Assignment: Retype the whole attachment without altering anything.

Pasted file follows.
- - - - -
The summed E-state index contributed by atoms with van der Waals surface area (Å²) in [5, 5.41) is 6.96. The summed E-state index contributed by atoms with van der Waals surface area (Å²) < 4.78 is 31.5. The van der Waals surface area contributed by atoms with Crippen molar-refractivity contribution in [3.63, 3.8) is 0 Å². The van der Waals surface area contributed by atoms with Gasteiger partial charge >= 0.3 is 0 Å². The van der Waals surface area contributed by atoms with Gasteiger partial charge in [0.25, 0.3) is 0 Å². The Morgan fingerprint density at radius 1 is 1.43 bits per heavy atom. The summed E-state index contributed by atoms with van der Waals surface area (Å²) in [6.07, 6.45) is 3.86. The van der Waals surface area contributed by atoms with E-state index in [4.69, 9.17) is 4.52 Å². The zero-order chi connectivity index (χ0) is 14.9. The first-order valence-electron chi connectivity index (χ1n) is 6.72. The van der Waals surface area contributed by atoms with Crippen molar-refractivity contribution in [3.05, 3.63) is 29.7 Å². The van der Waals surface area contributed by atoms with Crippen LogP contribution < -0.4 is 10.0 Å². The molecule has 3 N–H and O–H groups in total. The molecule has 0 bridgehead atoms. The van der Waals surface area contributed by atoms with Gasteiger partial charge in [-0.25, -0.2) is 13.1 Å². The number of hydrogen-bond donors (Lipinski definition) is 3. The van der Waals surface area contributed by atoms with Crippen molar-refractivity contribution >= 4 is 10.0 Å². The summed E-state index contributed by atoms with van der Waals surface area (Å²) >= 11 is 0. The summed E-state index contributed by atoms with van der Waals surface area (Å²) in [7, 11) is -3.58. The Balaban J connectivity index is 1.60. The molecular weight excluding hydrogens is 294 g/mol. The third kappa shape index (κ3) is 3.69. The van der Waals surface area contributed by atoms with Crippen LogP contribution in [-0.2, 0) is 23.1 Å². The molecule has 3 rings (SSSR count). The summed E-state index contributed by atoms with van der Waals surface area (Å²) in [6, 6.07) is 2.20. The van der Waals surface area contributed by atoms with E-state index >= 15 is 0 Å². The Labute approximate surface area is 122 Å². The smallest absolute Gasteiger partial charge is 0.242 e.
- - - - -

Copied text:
The summed E-state index contributed by atoms with van der Waals surface area (Å²) in [5, 5.41) is 6.96. The summed E-state index contributed by atoms with van der Waals surface area (Å²) < 4.78 is 31.5. The van der Waals surface area contributed by atoms with Crippen molar-refractivity contribution in [3.63, 3.8) is 0 Å². The van der Waals surface area contributed by atoms with Gasteiger partial charge >= 0.3 is 0 Å². The van der Waals surface area contributed by atoms with Gasteiger partial charge in [0.25, 0.3) is 0 Å². The Morgan fingerprint density at radius 1 is 1.43 bits per heavy atom. The summed E-state index contributed by atoms with van der Waals surface area (Å²) in [6.07, 6.45) is 3.86. The van der Waals surface area contributed by atoms with E-state index in [4.69, 9.17) is 4.52 Å². The zero-order chi connectivity index (χ0) is 14.9. The first-order valence-electron chi connectivity index (χ1n) is 6.72. The van der Waals surface area contributed by atoms with Crippen molar-refractivity contribution in [3.05, 3.63) is 29.7 Å². The van der Waals surface area contributed by atoms with Crippen LogP contribution < -0.4 is 10.0 Å². The molecule has 3 N–H and O–H groups in total. The molecule has 0 bridgehead atoms. The van der Waals surface area contributed by atoms with Gasteiger partial charge in [-0.25, -0.2) is 13.1 Å². The number of hydrogen-bond donors (Lipinski definition) is 3. The van der Waals surface area contributed by atoms with Crippen molar-refractivity contribution >= 4 is 10.0 Å². The summed E-state index contributed by atoms with van der Waals surface area (Å²) >= 11 is 0. The summed E-state index contributed by atoms with van der Waals surface area (Å²) in [7, 11) is -3.58. The Balaban J connectivity index is 1.60. The molecular weight excluding hydrogens is 294 g/mol. The third kappa shape index (κ3) is 3.69. The van der Waals surface area contributed by atoms with Crippen LogP contribution in [-0.2, 0) is 23.1 Å². The molecule has 3 rings (SSSR count). The summed E-state index contributed by atoms with van der Waals surface area (Å²) in [6, 6.07) is 2.20. The van der Waals surface area contributed by atoms with E-state index >= 15 is 0 Å². The Labute approximate surface area is 122 Å². The smallest absolute Gasteiger partial charge is 0.242 e.